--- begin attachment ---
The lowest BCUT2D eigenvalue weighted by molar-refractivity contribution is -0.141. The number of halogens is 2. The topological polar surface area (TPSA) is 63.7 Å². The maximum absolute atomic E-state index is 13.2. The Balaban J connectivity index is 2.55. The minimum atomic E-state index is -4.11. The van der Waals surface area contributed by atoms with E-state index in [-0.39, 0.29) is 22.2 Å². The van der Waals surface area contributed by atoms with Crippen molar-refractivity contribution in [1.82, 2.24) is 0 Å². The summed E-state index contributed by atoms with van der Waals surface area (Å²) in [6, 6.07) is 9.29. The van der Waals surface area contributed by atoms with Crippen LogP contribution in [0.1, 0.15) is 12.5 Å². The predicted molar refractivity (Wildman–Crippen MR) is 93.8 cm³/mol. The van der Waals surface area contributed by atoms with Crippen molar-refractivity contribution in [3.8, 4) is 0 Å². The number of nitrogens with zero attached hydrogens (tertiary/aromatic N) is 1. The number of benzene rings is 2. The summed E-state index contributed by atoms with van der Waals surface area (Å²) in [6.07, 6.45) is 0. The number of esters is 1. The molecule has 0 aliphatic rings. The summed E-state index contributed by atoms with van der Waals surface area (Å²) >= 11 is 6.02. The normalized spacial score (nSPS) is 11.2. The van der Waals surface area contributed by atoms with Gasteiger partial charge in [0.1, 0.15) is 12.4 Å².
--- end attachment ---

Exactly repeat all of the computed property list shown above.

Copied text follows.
The lowest BCUT2D eigenvalue weighted by molar-refractivity contribution is -0.141. The number of halogens is 2. The topological polar surface area (TPSA) is 63.7 Å². The maximum absolute atomic E-state index is 13.2. The Balaban J connectivity index is 2.55. The minimum atomic E-state index is -4.11. The van der Waals surface area contributed by atoms with E-state index in [-0.39, 0.29) is 22.2 Å². The van der Waals surface area contributed by atoms with Crippen molar-refractivity contribution in [1.82, 2.24) is 0 Å². The summed E-state index contributed by atoms with van der Waals surface area (Å²) in [6, 6.07) is 9.29. The van der Waals surface area contributed by atoms with Crippen LogP contribution in [0.1, 0.15) is 12.5 Å². The predicted molar refractivity (Wildman–Crippen MR) is 93.8 cm³/mol. The van der Waals surface area contributed by atoms with Crippen molar-refractivity contribution in [3.8, 4) is 0 Å². The number of nitrogens with zero attached hydrogens (tertiary/aromatic N) is 1. The number of benzene rings is 2. The summed E-state index contributed by atoms with van der Waals surface area (Å²) in [6.07, 6.45) is 0. The number of esters is 1. The molecule has 0 aliphatic rings. The summed E-state index contributed by atoms with van der Waals surface area (Å²) >= 11 is 6.02. The normalized spacial score (nSPS) is 11.2. The van der Waals surface area contributed by atoms with Gasteiger partial charge in [0.1, 0.15) is 12.4 Å².